I recommend you use this ingredient instead of wheat flour or potato flour when making pie fillings or sauce. Let me tell you why: the rice flour will stay clear and colorless even when cooked, so your dish won’t change color. Moreover, it has higher nutritional fiber and protein content than cornstarch.

5. Tapioca Starch

Tapioca flour is extracted from the pulverized cassava roots, which is a type of plant located in South America. This popular ingredient among boba tea drinkers makes a fantastic replacement for cornstarch. Since this flour already has a slight sweetness, it works well for pie fillings, puddings, and even sweet sauces.

This might be desirable in some recipes, like fruit fillings, but not necessarily for cookies or cakes that aim for a crumbly texture since I notice a little chewy texture when swapping cornstarch for this ingredient. For every tablespoon of cornstarch, I use from 1 ½ to 2 tablespoons of tapioca starch.

6. Wheat Flour

Who doesn’t have some wheat flour lying around in the kitchen pantry? Not us, bakers! And it makes a simple replacement for cornstarch. But I want to make it clear that since it’s only powdered wheat, it will throw in some twists in the flavor profile.

Here’s what I learned over years of baking: use a 2:1 ratio to replace cornstarch with wheat flour. Similar to all-purpose flour, it has to be combined with water first in order to break up any clumps and create a paste consistency.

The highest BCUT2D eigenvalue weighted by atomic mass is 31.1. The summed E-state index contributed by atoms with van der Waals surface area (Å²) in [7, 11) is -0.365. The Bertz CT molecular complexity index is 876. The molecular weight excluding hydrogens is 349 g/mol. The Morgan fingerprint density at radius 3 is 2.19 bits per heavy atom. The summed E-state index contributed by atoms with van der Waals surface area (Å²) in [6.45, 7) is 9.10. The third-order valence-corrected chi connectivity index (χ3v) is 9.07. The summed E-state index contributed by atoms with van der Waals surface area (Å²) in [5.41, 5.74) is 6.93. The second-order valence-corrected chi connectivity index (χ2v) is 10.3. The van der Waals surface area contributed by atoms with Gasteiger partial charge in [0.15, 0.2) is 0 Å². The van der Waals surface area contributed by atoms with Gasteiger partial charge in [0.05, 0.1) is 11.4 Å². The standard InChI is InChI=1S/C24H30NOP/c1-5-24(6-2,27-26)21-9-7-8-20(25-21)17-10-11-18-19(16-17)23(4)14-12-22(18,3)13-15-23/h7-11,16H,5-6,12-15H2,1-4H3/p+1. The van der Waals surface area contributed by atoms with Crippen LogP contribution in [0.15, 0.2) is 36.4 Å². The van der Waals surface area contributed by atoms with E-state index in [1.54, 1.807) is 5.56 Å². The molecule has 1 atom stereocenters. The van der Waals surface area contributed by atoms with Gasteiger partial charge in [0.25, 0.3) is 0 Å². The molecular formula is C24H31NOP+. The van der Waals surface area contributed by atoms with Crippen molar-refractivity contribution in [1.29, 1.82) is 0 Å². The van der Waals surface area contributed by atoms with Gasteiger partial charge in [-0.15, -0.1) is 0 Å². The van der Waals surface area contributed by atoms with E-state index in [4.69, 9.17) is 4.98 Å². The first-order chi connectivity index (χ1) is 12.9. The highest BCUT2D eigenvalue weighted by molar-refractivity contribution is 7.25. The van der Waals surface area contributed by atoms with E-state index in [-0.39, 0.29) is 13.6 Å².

Oh, let’s not forget that wheat flour is not a viable option for those with gluten sensitivity as it contains gluten, just like all-purpose flour.

7. Glucomannan

This is another plant-based cornstarch replacement made from a konjac plant. It has additional health advantages, such as lowering cholesterol and probiotics. The best part? It beautifully stands in for cornstarch in fruit or pie fillings, custards, and even puddings! I have to warn you this: only use around half as much glucomannan as cornstarch because it’s a much stronger thickening agent.

My go-to ratio is one teaspoon for every cup of water. Before adding this ingredient to your baking recipe, mix it with some cold water because it tends to clump when heated to a high temperature.

8. Guar Gum

Guar Gum

This plant-based substitute for cornstarch in baking is made from guar beans. Guar gum also adds flexibility to dough and a wonderful texture to gluten-free baked goods, making it an excellent addition to gluten-free baking.

Moreover, it is invariant to temperature, making it ideal for use in both warm recipes and chilled ones, like frozen smoothies or cream cheese without gluten. Since a small amount is enough, apply guar gum cautiously when adding it to many types of sauces and other liquids.

9. Xanthan Gum

When sugars from vegetables, wheat, or dairy products are combined with the bacterium Xanthomonas campestris, a gel is produced and then dried into a powder. Yes, it’s xanthan gum!